The other main character of The Dollhouse Murders is Aunt Clare, who is even more complicated than her niece. She cherishes her independence and encourages others to have their own. Clare and her sister-in-law naturally don’t see eye to eye about how to raise the girls; the aunt thinks separation can be good for them, whereas Amy and Louann’s mother doesn’t understand her daughter’s sudden desire for individuality. Meanwhile, Amy looks up to her aunt and wants to emulate her life trajectory. What she doesn’t know is how Clare came to be this way. All Amy sees is a woman who no longer answers to anyone. She never stops to ask what caused Clare to be so detached and ultimately alone.

The skeletons in the Treloar family begin to trickle out as soon as Amy feasts her eyes upon the old dollhouse in her great-grandparents’ attic. This custom-designed toy is a spitting image of the house Clare and Amy’s father grew up in after their own parents died. The grandparents took the two in once they were orphaned, but they could never see or treat Clare as a young woman in those few years they lived together. They essentially wanted her to stay a child, which explains why they gifted Clare a dollhouse on her fifteenth birthday. The one room in the dollhouse that doesn’t resemble its real-life basis is in fact Clare’s bedroom. As Clare told her niece, Amy’s great-grandmother had the miniature version of her room “look the way she thought a young girl’s room should ask.” So while everyone else fawns over the dollhouse, Clare sees only the bad memories attached to it.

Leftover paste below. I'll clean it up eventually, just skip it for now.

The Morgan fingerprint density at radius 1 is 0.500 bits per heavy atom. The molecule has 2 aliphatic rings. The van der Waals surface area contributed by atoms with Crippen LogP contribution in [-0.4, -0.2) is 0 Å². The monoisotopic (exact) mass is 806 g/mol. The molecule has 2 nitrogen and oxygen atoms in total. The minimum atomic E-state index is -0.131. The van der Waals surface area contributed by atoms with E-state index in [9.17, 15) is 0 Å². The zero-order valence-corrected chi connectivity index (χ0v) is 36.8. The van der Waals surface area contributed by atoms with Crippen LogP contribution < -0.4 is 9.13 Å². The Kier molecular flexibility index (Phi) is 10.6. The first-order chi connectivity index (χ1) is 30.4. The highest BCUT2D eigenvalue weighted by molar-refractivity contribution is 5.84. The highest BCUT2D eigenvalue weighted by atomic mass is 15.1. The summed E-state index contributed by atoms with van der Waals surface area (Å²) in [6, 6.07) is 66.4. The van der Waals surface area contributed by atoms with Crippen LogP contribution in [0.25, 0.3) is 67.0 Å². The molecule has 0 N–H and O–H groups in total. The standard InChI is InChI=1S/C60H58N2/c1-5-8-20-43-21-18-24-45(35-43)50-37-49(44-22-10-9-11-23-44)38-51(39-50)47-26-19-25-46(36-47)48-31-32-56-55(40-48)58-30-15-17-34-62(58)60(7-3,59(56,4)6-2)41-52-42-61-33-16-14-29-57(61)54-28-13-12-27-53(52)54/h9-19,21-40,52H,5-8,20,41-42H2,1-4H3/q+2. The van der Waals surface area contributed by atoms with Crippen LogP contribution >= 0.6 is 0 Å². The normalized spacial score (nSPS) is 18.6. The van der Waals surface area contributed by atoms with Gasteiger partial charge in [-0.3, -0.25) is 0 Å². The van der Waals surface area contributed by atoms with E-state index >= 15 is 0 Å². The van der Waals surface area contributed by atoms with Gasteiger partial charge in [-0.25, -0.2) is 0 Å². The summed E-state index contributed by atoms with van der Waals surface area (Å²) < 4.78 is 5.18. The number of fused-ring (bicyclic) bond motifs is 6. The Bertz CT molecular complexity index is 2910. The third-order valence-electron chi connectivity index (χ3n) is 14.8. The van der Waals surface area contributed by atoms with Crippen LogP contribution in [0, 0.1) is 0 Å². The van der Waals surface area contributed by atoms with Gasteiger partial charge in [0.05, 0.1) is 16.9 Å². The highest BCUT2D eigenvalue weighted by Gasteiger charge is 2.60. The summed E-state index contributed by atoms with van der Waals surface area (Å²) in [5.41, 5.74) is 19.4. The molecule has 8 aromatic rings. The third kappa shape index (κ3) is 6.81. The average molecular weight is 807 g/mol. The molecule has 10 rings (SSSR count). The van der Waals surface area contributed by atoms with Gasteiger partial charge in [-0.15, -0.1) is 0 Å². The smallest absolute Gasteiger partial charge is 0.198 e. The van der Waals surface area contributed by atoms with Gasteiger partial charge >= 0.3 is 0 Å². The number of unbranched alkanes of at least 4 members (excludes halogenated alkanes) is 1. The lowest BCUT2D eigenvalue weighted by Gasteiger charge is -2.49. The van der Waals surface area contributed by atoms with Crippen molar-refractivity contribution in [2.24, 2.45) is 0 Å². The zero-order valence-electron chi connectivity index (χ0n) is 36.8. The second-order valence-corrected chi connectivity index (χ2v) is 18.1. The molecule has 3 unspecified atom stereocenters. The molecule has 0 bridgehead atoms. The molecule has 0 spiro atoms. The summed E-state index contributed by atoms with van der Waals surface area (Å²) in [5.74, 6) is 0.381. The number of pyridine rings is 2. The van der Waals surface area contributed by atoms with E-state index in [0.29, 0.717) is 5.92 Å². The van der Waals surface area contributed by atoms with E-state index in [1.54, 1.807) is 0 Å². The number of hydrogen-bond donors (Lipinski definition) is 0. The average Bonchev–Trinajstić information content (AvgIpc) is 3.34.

Amy knows her great-grandparents died in 1952, but no one would tell her how. True to form in vintage YA, Amy finds the answer at the library. There in the obituaries she discovers her great-grandparents were murdered. Not a big surprise considering the title, however the details of the crime are eerie. While Clare was out, someone broke into the house and killed her grandparents. Her little brother only survived because their grandmother hid him inside a closet. The worst part is they never found the killer. The police questioned household employees like the maid and handyman, but eventually this turned into an unsolved case. Now, the book had the opportunity to turn itself into something more plot-driven. Maybe even hackneyed. With both Amy and Clare digging up the past, the author could have made this into a thriller where the great-grandparents’ murderer comes to tie up loose ends.

Thankfully, Wright doesn’t do that.

The Dollhouse Murders sits in the realm of horror, although this book is really more about the characters than what’s haunting them. Yes, the dollhouse’s contents mysteriously move around at night; in the story’s most chilling moment, the dolls resembling Clare’s grandparents are positioned in spots corresponding with where their real-life counterparts died. Clare understandably becomes freaked out, and she accuses her niece of pulling a morbid prank. A suspicious reader might believe Clare is succumbing to a guilty conscience.